Tuesday, July 26, 2011

Misleading with Up To claims.

"Up to" claims are convenient for companies to show savings without needing to detail every item on sale in their advertisements. It's also a used by dishonest companies to mislead consumers.  For instance, I've seen a book store with a table near the entrance with about fifty sale items on it.  A large sign at the top said "Sale. Up To 75% off."  Upon checking the prices on every item, I found that only one item was 75% off and nearly all the rest were about 10% off. The wording on the sign was technically true, but misleading. The sign didn't accurately represent what reasonable consumers would expect to find.  I asked the store manager to remove the sign and it was taken down.

Businesses could do this with whole stores, and have.  You may have seen ads say things like "Everything on Sale! Up to 50% off!"  A trip to the store is a sobering reality when you find only a few unpopular trinkets on sale for 50% off and everything else at nearly full price.  The store owner may think he's terribly clever for discovering this linguistic loophole. However he's in for sobering reality when he finds out that even though everything in the advertisement is technically true, it's still deceptive and can he can be indicted for false advertising.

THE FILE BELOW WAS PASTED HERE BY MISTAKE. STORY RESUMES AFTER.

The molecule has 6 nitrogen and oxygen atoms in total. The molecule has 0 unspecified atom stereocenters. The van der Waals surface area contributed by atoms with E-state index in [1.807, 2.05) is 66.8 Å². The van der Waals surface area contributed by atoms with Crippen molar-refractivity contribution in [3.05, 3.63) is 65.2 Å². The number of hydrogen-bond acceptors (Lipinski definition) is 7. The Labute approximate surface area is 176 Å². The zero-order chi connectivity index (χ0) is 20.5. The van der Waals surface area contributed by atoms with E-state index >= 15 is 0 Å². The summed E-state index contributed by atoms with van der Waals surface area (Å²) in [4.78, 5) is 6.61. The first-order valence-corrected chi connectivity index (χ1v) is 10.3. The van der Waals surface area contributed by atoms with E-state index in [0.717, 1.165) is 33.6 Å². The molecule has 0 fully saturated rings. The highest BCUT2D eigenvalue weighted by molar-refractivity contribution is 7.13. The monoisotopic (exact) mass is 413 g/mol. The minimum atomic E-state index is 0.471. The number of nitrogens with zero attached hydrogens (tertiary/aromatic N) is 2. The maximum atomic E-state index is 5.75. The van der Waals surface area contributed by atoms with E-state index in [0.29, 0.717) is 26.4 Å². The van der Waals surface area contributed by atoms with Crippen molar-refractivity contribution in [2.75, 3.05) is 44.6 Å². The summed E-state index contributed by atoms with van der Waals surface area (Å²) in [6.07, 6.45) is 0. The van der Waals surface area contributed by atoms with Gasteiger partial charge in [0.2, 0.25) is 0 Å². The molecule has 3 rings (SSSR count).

The Federal Trade Commission states that "up to" claims should not rely on "outliers" and the Missouri Advertising Rules state that advertisers must clearly indicate which products are on sale. Both agencies agree that even if a statement is literally true, it may nonetheless be deceptive its overall effect is misleading.

The BBB has kept tabs on "Up To" claims since the early 1920s. In our Nov 5, 1923 newsletter, the Kansas City Better Business Bureau  released a statement in accordance with the Associated Retail Advertisers policy on "up to" claims, introducing a policy which we still hold today.
The Bureau recommends that this phrase not be used unless the minimum former price or value included in the lot on sale be given as well as the highest price. Where articles of several different former prices are included in a sale, at least 10% of the total quantity on sale should be off the highest former price mentioned in the advertisement.
If you are a business advertising an upcoming sale, keep these guidelines in mind. If you are a consumer who sees the phrase "up to" claims and no other details, be wary about soliciting that company's business.

1 comment:

  1. Nothing is worse than "up to" sales (meaning 0% up to x% savings), except maybe the sales that are "starting at"... meaning that there can be nothing cheaper than "x price" but as expensive as possible.

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